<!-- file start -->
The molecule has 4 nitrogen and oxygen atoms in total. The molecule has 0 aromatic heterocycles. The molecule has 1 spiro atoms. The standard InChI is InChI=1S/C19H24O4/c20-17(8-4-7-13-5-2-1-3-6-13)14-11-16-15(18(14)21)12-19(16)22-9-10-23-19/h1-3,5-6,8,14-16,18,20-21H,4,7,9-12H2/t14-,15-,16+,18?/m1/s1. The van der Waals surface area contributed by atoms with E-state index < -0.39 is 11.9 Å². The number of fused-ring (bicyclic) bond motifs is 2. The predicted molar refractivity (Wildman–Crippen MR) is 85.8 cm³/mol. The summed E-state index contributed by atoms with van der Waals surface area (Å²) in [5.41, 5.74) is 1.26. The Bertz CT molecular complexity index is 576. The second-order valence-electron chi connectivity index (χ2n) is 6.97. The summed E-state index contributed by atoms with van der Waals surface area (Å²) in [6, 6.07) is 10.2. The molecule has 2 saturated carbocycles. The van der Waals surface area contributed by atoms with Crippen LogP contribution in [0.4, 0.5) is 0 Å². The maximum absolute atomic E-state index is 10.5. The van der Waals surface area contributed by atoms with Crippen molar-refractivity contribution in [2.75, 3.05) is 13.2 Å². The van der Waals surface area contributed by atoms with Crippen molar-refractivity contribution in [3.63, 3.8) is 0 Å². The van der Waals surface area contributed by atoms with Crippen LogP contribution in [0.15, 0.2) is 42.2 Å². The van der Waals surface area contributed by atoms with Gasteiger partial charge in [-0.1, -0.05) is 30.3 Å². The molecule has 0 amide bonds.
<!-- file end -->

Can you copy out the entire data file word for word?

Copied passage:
The molecule has 4 nitrogen and oxygen atoms in total. The molecule has 0 aromatic heterocycles. The molecule has 1 spiro atoms. The standard InChI is InChI=1S/C19H24O4/c20-17(8-4-7-13-5-2-1-3-6-13)14-11-16-15(18(14)21)12-19(16)22-9-10-23-19/h1-3,5-6,8,14-16,18,20-21H,4,7,9-12H2/t14-,15-,16+,18?/m1/s1. The van der Waals surface area contributed by atoms with E-state index < -0.39 is 11.9 Å². The number of fused-ring (bicyclic) bond motifs is 2. The predicted molar refractivity (Wildman–Crippen MR) is 85.8 cm³/mol. The summed E-state index contributed by atoms with van der Waals surface area (Å²) in [5.41, 5.74) is 1.26. The Bertz CT molecular complexity index is 576. The second-order valence-electron chi connectivity index (χ2n) is 6.97. The summed E-state index contributed by atoms with van der Waals surface area (Å²) in [6, 6.07) is 10.2. The molecule has 2 saturated carbocycles. The van der Waals surface area contributed by atoms with Crippen LogP contribution in [0.4, 0.5) is 0 Å². The maximum absolute atomic E-state index is 10.5. The van der Waals surface area contributed by atoms with Crippen molar-refractivity contribution in [2.75, 3.05) is 13.2 Å². The van der Waals surface area contributed by atoms with Crippen molar-refractivity contribution in [3.63, 3.8) is 0 Å². The van der Waals surface area contributed by atoms with Crippen LogP contribution in [0.15, 0.2) is 42.2 Å². The van der Waals surface area contributed by atoms with Gasteiger partial charge in [-0.1, -0.05) is 30.3 Å². The molecule has 0 amide bonds.